B.C. Tax Reduction Credit

Tax Deductions and Credits

B.C. Tax Reduction Credit

The B.C. tax reduction credit reduces provincial income tax for low- and middle-wage earners in British Columbia. In 2016, the government increased the amount of this credit and increased the thresholds at which the credit phases out and disappears.

What Is the B.C. Tax Reduction Credit?

This is a nonrefundable credit based solely on your net income. As of 2016, you may receive up to $436, and this amount is used to reduce your provincial income tax. Unfortunately, however, this credit cannot create a refund as it is a nonrefundable credit. For example, if you receive the entire credit of $436 and only owe $200 in income tax, the credit lowers your tax to $0, but you don’t receive a refund for the unused credit.

Who Receives the B.C. Tax Reduction Credit?

To receive this credit, you must be a resident of British Columbia on the last day of the tax year for which you are filing. As of 2016, if your net income is less than $19,400, you receive the full amount of this credit, and if your net income is over $31,647, you are ineligible for this credit. If your net income falls between these two figures, you receive a partial amount of this credit.

How Does British Columbia Calculate the Partial Income Reduction Credit?

Once you pass the $19,400 threshold, the government uses a reduction factor to determine the amount of your credit. In 2015, the reduction factor was 3.5%, but in 2016, this number has increased to 3.56%. If your income is the same in 2016 as it was in 2015, you should receive a larger portion of this credit even if you don’t qualify for the whole thing. However, it is important to note these thresholds are based on net income.

What Is Net Income?

In Canada, net income appears on line 236 of your federal income tax return. This is the sum of your income minus your deductions. It includes income from all sources such as wages, self-employment, pension payments, and rental properties. Deductions include things such as moving expenses, child care expenses, and union dues as well as a list of other possibilities.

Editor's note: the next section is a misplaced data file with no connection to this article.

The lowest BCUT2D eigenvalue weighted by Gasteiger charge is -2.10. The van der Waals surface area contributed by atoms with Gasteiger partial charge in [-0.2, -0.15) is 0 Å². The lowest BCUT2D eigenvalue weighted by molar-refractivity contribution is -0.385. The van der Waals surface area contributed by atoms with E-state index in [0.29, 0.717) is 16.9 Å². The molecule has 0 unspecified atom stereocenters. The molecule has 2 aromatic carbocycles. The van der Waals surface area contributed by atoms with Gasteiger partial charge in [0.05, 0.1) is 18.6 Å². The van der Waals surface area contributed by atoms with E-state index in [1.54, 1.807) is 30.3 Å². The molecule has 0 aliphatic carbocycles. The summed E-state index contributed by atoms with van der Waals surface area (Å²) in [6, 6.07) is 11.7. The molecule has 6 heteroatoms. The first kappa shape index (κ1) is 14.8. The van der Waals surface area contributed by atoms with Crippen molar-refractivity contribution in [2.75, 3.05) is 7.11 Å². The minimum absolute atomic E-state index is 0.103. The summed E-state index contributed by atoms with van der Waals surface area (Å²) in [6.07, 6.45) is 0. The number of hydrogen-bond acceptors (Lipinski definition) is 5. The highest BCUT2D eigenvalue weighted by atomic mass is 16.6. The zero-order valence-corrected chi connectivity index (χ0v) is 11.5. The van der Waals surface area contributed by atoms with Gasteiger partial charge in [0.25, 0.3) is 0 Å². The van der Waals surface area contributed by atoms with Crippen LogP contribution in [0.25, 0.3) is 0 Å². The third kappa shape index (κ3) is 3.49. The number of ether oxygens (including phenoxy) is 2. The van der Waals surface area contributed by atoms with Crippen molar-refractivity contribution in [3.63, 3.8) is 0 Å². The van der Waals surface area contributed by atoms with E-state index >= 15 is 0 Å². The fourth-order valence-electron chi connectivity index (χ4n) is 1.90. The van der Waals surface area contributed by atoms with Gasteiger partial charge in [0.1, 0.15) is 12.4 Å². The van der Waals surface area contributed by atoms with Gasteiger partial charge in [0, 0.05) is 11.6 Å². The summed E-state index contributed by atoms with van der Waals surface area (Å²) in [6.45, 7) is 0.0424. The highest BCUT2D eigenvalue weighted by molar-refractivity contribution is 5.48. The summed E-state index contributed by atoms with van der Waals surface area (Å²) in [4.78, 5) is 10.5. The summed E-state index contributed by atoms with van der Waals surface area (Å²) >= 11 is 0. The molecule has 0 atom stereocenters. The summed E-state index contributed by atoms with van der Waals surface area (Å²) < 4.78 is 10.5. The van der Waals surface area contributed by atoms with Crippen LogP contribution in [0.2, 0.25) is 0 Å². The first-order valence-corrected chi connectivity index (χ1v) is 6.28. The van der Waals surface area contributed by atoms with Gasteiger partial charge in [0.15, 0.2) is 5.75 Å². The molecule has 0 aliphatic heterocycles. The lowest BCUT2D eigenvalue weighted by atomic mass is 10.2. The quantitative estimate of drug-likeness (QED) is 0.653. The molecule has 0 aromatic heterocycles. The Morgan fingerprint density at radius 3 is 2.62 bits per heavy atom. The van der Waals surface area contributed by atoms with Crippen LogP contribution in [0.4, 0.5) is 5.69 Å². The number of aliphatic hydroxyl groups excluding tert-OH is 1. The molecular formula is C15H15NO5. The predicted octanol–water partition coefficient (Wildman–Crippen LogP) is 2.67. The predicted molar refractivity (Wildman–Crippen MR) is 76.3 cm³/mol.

How Does the Reduction Credit Affect Provincial Income Tax?

As of tax year 2016, residents of British Columbia face a 5.06% tax rate on the first $38,210 of their earnings. As a result, if you earn $19,400, you owe $981.64 in income tax. However, at this income level, you receive the full tax reduction credit, and that lowers your provincial income tax bill to $545.64.

Similarly, if you only have $8,620 in taxable income, that makes your provincial income tax $436. In this case, the tax reduction credit of $436 completely eliminates your tax bill.

How Has the Tax Reduction Credit Changed?

In 2015, the income thresholds for the B.C. Tax Reduction Credit were lower than the 2016 thresholds. In 2015, taxpayers earning less than $19,000 received the full amount of the credit, and those with over $31,343 were not eligible to receive any of the credit.

How Do You Claim the B.C. Tax Reduction Credit?

To claim the credit, complete the British Columbia Tax Form (BC428) when you complete your federal T1 income tax return. You need to use a provincial worksheet to calculate some of your credits. Do not include this worksheet with your tax return, but remember to keep it with your records for at least six years.

Are There Other Tax Credits in British Columbia?

As a resident of British Columbia, you may qualify for a range of other provincial tax credits in addition to the tax reduction credit. For example, parents may claim credits for adoption expenses or for the cost of children’s art or fitness classes. There are also credits for full- and part-time students as well as credits for taxpayers who pay student loan interest. In addition, British Columbia offers age, pension, and disability credits, and if you have medical expenses or take care of a dependant with a disability, you may also qualify for additional credits. If you want to optimize your tax return, it is critical to claim all of the federal and provincial credits for which you are eligible, as tax credits can directly reduce your tax liability.

What If You Have Unused Credits?

As explained above, nonrefundable credits can reduce the tax you owe, but they cannot create a refund.
Because of this, you may not need all of your credits. Luckily, if you qualify for the age, pension, or disability credits but cannot use them, you may transfer these credits to your spouse or common-law partner. Unfortunately, however, you cannot transfer the tax reduction credits to another person.